The opinion of the court was delivered by: Per Curiam
(NOTE: This Court wrote no full opinion in this case. Rather, the Court's affirmance of the judgment of the Appellate Division is based substantially on the reasons expressed in the Per Curiam opinion below.)
Dr. Antonio Sgro, a sixty-six-year-old, insulin-dependent diabetic, consulted Dr. Richard Ross, an ophthalmologist, about blurred vision in his right eye. Dr. Sgro suffered from cataracts in that eye. After consultation with Dr. Ross, Dr. Sgro opted to have a lens implant to correct the problem.
The lens implant surgery was initially successful. However, several days after surgery, Dr. Sgro began to experience swelling, wetness, and blurred vision in the eye. It was determined that a portion of Dr. Sgro's iris had prolapsed; the iris has pushed out through the incision made at the time of the cataract operation. Given the prolapse, the absence of any necrotic (unhealthy) tissue, the determination that the prolapse had occurred within twenty-four hours, and the absence of conjunctiva on the iris, Dr. Ross concluded that the prolapsed iris should be reposited back into the eye rather than excised. Excising the prolapsed section of the iris would have caused Dr. Sgro to suffer from light insensitivity, double vision and night glare.
Dr. Ross told Dr. Sgro that he was going to repair the prolapse but, as Dr. Sgro testified, Dr. Ross did not tell him how he was going to fix it. Both parties testified that Dr. Ross did not inform Dr. Sgro as to any alternative procedure for repairing the prolapse. In addition, Dr. Sgro testified that Dr. Ross did not tell him of any possible risks that might be involved. Dr. Ross testified that he did not inform Dr. Sgro about excision of the iris because it was not an option in his case.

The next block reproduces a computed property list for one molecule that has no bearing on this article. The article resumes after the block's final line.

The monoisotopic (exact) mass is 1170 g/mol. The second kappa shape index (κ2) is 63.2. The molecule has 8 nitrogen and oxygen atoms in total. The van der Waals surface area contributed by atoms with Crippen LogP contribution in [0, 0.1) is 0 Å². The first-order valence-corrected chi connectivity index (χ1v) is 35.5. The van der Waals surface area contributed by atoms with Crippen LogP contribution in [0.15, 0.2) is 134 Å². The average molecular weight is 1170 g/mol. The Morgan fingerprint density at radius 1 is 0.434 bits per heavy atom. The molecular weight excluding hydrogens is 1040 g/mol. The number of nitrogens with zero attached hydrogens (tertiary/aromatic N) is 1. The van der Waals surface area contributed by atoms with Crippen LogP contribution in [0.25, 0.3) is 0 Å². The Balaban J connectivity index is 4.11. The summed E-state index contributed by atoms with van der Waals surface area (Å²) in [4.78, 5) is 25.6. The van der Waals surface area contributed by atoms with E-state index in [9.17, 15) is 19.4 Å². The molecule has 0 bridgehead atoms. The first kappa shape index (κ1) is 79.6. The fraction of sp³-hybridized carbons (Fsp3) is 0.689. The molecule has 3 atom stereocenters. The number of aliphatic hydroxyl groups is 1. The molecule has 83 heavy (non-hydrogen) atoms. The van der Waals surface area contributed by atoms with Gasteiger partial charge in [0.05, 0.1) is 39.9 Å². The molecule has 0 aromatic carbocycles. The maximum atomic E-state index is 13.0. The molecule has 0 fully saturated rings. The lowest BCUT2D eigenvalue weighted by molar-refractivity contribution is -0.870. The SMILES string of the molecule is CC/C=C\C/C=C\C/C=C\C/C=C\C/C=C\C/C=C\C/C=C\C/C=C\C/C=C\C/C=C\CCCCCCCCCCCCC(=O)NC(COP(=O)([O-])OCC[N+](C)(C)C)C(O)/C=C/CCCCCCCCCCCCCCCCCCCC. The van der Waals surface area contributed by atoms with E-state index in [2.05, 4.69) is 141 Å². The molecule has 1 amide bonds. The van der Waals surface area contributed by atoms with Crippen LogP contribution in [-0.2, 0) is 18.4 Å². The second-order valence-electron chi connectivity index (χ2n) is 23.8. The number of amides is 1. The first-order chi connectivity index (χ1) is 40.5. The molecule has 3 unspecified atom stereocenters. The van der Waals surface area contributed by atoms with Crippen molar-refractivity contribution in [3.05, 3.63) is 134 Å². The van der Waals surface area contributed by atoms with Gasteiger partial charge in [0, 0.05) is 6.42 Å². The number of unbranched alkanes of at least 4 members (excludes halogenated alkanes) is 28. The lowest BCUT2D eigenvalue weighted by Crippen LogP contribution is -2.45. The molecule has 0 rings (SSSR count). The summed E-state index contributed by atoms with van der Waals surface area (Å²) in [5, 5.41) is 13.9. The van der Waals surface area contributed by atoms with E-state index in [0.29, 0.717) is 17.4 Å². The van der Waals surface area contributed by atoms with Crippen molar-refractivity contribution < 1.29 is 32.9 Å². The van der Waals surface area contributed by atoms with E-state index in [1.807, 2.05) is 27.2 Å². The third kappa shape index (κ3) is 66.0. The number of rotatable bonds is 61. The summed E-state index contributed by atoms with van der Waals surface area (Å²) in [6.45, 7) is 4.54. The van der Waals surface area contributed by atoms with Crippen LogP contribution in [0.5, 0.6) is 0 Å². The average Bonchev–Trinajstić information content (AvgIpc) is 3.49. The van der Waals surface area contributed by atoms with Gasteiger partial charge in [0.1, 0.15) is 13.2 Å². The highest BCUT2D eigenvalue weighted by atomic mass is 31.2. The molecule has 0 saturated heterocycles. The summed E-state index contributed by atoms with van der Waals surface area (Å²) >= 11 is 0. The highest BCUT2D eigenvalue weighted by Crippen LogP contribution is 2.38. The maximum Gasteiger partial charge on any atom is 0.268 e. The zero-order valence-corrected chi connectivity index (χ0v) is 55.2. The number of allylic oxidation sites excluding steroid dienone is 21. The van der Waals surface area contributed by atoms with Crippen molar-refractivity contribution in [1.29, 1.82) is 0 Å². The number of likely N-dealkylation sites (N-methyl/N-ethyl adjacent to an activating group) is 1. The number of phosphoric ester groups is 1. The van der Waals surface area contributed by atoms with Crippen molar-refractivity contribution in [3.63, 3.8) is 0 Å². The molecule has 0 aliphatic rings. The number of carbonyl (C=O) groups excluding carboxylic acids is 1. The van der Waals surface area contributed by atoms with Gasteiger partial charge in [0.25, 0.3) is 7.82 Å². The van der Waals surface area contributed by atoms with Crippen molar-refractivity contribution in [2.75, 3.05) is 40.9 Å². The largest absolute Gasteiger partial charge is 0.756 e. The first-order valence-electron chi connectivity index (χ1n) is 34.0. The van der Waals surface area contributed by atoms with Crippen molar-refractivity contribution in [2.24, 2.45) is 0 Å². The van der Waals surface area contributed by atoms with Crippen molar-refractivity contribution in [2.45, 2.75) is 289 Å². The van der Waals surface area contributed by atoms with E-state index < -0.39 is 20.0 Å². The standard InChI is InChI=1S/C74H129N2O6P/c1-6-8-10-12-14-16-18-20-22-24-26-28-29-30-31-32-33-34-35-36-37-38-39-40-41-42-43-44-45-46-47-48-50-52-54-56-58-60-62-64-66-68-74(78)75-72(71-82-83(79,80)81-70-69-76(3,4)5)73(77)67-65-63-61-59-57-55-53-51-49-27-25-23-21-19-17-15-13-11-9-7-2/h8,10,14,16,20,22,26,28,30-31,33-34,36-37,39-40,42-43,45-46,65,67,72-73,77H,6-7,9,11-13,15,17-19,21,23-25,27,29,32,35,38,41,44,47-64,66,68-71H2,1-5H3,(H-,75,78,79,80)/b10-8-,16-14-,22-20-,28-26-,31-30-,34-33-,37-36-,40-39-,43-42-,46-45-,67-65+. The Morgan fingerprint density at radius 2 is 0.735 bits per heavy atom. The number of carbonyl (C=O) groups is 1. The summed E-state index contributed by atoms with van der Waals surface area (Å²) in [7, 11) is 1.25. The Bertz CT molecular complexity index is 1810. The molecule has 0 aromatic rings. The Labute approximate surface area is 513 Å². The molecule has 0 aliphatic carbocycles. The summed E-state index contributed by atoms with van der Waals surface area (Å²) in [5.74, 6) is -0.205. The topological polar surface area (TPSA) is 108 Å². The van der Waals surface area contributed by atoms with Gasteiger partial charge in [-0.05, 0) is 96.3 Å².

Dr. Sgro experienced further problems with his right eye, resulting in his referral to Dr. Gary Brown of Wills Eye Hospital. After examination, Dr. Brown concluded that Dr. Sgro had fulminant endophthalmitis. Dr. Brown concluded that the bacteria causing the endophthalmitis was introduced into the eye at the time the iris prolapse was repaired. Dr. Sgro suffered permanent injury to the right eye.
Dr. Sgro brought suit against Dr. Ross, contending, among other things, that his consent to the repositing of the iris was not informed because Dr. Ross failed to inform him of the excision alternative. A jury found that the failure to inform Dr. Sgro of the excision alternative did not deprive him of informed consent.
Dr. Sgro appealed to the Appellate Division, challenging the sufficiency of the evidence on which the jury reached its verdict, and the adequacy of the trial court's jury instructions and interrogatories. The Appellate Division rejected those arguments in an unpublished opinion.
The Supreme Court granted Dr. Sgro's petition for certification.
HELD: Judgment of the Appellate Division is affirmed substantially for the reasons expressed in the Per Curiam opinion below. A sufficient factual basis existed to support the jury's verdict and there was no error in the trial court's instructions or interrogatories.
1. Several expert witnesses presented by the defense testified regarding the negative consequences of excision, and indicated that in the contest of this case, excision was not a medically reasonable alternative. The jury could reasonably have relied on that determination in finding that the excision alternative would not have been material information for a reasonably prudent patient in Dr. Sgro's position. (Pp. 2-3)
CHIEF JUSTICE PORITZ and JUSTICES STEIN, COLEMAN, LONG, VERNIERO, LAVECCHIA and ZAZZALI join in this PER CURIAM opinion.
On certification to the Superior Court, ...